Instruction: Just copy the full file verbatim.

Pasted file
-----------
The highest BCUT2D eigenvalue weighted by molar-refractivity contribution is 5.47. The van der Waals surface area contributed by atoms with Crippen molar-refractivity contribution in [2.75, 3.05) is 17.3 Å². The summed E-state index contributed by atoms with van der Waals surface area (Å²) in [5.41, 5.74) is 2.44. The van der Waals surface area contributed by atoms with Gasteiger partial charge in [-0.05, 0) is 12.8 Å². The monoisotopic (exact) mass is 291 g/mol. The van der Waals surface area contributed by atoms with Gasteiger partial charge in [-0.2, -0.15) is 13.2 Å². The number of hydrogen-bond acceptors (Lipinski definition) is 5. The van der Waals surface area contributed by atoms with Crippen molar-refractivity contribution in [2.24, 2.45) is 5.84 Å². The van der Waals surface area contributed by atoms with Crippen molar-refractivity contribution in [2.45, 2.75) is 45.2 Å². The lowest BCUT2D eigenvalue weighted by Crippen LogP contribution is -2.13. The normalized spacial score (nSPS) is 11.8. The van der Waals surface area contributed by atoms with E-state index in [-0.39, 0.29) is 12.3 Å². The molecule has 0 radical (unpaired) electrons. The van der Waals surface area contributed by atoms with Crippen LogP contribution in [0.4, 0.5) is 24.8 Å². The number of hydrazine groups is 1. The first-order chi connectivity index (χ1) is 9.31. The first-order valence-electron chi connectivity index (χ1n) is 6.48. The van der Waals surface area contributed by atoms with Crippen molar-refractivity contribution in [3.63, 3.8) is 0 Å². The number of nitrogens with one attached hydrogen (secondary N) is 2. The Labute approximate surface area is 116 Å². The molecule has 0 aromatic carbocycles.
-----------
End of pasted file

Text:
The highest BCUT2D eigenvalue weighted by molar-refractivity contribution is 5.47. The van der Waals surface area contributed by atoms with Crippen molar-refractivity contribution in [2.75, 3.05) is 17.3 Å². The summed E-state index contributed by atoms with van der Waals surface area (Å²) in [5.41, 5.74) is 2.44. The van der Waals surface area contributed by atoms with Gasteiger partial charge in [-0.05, 0) is 12.8 Å². The monoisotopic (exact) mass is 291 g/mol. The van der Waals surface area contributed by atoms with Gasteiger partial charge in [-0.2, -0.15) is 13.2 Å². The number of hydrogen-bond acceptors (Lipinski definition) is 5. The van der Waals surface area contributed by atoms with Crippen molar-refractivity contribution in [2.24, 2.45) is 5.84 Å². The van der Waals surface area contributed by atoms with Crippen molar-refractivity contribution in [2.45, 2.75) is 45.2 Å². The lowest BCUT2D eigenvalue weighted by Crippen LogP contribution is -2.13. The normalized spacial score (nSPS) is 11.8. The van der Waals surface area contributed by atoms with E-state index in [-0.39, 0.29) is 12.3 Å². The molecule has 0 radical (unpaired) electrons. The van der Waals surface area contributed by atoms with Crippen LogP contribution in [0.4, 0.5) is 24.8 Å². The number of hydrazine groups is 1. The first-order chi connectivity index (χ1) is 9.31. The first-order valence-electron chi connectivity index (χ1n) is 6.48. The van der Waals surface area contributed by atoms with Crippen molar-refractivity contribution in [3.63, 3.8) is 0 Å². The number of nitrogens with one attached hydrogen (secondary N) is 2. The Labute approximate surface area is 116 Å². The molecule has 0 aromatic carbocycles.